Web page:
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  • Day30

    Samarkand - City of Tamerlane

    June 14 in Uzbekistan ⋅ ☀️ 31 °C

    Samarkand is strategically located along the Silk Road and has been continuously occupied for at least 2700 years. Set at a trade crossroads and fed by the Zerafshan River, stories of its exotic offerings reached far and wide. Alexander the Great visited in 329 BC (when it was named Marakanda) and remarked that everything he'd heard about it was true except that it was even more beautiful than he'd imagined.

    The numerous historic sites (most of which are reconstructions and/or restorations) certainly provide a glimpse of what the city might have looked like in its heyday. The city has been destroyed and rebuilt a number of times over the course of its history, as different rulers made their mark. Much of the architecture evident now was commissioned by Amir Timur or Tamerlane the Great, who considered himself "Conquerer of the World". Seems he did a pretty good job and it's been estimated that his warring campaigns led to the death of 17 million people. He was also a great patron of the arts and was known to spare the lives of talented artisans so he could bring them to the city to improve and beautify it.

    Our first stop was in fact to the Tamerlane's Tomb, located in the Gur-I-Mur complex. He would have preferred to have been buried near his home in Shakhrisabz but Samarkand was considered more appropriate. His body lies in a crypt below a huge tombstone of jade and amongst family members and his spiritual advisor (presumably not everyone died at the same time!). The interior was truly magical - golden ceiling and walls, decorative sanscript.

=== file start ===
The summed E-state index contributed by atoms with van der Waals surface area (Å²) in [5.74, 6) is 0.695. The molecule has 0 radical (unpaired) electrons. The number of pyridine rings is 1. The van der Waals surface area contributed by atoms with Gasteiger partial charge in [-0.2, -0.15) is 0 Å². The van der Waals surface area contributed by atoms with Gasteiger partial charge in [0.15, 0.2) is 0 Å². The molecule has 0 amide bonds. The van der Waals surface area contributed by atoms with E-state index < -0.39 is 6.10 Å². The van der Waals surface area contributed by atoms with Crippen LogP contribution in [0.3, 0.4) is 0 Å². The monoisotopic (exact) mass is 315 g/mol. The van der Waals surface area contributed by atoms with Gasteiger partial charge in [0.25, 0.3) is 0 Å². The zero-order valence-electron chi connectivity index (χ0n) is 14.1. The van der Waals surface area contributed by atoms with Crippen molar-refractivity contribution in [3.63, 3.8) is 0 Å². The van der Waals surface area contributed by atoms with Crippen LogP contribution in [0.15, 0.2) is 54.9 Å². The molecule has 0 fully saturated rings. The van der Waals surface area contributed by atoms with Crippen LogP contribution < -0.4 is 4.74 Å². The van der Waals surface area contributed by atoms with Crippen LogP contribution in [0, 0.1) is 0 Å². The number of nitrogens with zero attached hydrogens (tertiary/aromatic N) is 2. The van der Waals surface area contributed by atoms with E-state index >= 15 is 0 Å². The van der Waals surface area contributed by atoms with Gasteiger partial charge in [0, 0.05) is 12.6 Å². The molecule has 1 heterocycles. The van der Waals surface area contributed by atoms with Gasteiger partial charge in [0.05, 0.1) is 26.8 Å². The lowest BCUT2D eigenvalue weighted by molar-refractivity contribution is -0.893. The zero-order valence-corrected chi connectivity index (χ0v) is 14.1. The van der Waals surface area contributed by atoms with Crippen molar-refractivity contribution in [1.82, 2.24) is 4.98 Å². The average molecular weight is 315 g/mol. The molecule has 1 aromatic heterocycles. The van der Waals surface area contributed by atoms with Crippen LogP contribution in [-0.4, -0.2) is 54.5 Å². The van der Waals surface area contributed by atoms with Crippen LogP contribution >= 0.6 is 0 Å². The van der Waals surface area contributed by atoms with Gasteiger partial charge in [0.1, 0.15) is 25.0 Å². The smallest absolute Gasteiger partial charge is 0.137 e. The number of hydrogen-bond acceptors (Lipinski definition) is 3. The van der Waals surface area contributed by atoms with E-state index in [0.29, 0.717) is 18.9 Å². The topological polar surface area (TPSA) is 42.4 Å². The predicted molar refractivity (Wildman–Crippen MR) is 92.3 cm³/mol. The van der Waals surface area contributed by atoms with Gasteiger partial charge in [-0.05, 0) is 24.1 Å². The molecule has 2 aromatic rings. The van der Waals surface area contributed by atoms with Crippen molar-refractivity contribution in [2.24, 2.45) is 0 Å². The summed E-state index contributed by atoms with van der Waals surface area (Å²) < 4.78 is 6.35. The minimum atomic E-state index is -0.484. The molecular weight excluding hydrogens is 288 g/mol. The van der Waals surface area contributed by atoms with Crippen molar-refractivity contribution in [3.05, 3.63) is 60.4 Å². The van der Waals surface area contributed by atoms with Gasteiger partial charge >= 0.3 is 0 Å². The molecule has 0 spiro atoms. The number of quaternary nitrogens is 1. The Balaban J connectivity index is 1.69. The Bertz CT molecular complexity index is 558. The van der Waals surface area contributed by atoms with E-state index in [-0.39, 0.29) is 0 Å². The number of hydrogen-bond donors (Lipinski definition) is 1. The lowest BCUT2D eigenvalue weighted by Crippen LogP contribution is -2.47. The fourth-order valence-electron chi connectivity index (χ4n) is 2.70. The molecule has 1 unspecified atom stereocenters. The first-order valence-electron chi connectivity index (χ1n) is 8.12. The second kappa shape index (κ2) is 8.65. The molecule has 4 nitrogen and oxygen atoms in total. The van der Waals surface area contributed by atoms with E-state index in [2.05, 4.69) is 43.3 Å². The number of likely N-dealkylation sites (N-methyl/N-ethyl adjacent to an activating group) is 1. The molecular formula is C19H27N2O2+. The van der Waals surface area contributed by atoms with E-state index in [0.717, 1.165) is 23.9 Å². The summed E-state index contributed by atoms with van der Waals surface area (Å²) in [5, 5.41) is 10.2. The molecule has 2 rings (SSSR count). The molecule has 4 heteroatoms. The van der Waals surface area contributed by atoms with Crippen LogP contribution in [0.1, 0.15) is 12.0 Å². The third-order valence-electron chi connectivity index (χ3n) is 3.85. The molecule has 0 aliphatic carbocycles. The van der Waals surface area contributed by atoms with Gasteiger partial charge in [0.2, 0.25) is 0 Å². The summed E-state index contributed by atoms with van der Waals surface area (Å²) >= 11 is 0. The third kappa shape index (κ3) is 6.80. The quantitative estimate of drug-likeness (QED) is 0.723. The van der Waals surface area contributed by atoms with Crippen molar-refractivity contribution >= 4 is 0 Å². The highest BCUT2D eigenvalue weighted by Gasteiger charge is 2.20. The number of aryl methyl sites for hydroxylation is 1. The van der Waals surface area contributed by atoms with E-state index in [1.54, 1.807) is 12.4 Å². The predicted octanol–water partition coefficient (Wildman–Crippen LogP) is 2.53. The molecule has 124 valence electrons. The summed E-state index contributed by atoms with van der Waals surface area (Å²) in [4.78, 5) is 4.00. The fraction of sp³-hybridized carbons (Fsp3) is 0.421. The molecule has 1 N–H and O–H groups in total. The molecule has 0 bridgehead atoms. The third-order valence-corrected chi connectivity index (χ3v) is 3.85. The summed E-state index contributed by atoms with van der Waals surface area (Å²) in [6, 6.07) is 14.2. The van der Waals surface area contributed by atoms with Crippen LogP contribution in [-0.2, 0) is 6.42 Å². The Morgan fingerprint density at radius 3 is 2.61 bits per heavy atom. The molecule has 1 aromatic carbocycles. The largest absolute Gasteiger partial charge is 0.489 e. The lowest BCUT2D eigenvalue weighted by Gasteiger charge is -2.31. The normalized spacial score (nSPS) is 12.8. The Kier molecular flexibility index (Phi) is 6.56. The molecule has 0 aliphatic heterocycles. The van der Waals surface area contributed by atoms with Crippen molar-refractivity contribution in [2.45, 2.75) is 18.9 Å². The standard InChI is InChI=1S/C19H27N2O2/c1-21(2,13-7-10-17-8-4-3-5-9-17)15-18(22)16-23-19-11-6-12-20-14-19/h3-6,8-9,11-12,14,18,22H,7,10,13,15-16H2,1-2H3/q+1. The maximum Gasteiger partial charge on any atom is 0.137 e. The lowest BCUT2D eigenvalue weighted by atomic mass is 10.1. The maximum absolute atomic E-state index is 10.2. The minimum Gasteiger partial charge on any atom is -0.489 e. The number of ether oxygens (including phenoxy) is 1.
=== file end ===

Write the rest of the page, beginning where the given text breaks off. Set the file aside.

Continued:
The Registan is considered one of the most dramatic architectural ensembles in Central Asia. Comprised of a central square, with 3 madrasahs (Islamic schools), the size (35m columns), colourful domes and top-to-bottom tile work make it quite stunning. Originally a market area where 6 city roads met, it was later used for military parades and public executions, while the Bolsheviks used it for political rallies, trials and veil burnings. The madrassas were built separately over a period of 300 years, with the first commissioned in the 15th century by the grandson on Tamerlane, Ulegbeck, a renowned scientist and astronomer (and leader). The Registan looks even more spectacular at night, when flood lighting creates wonderful contrasts.
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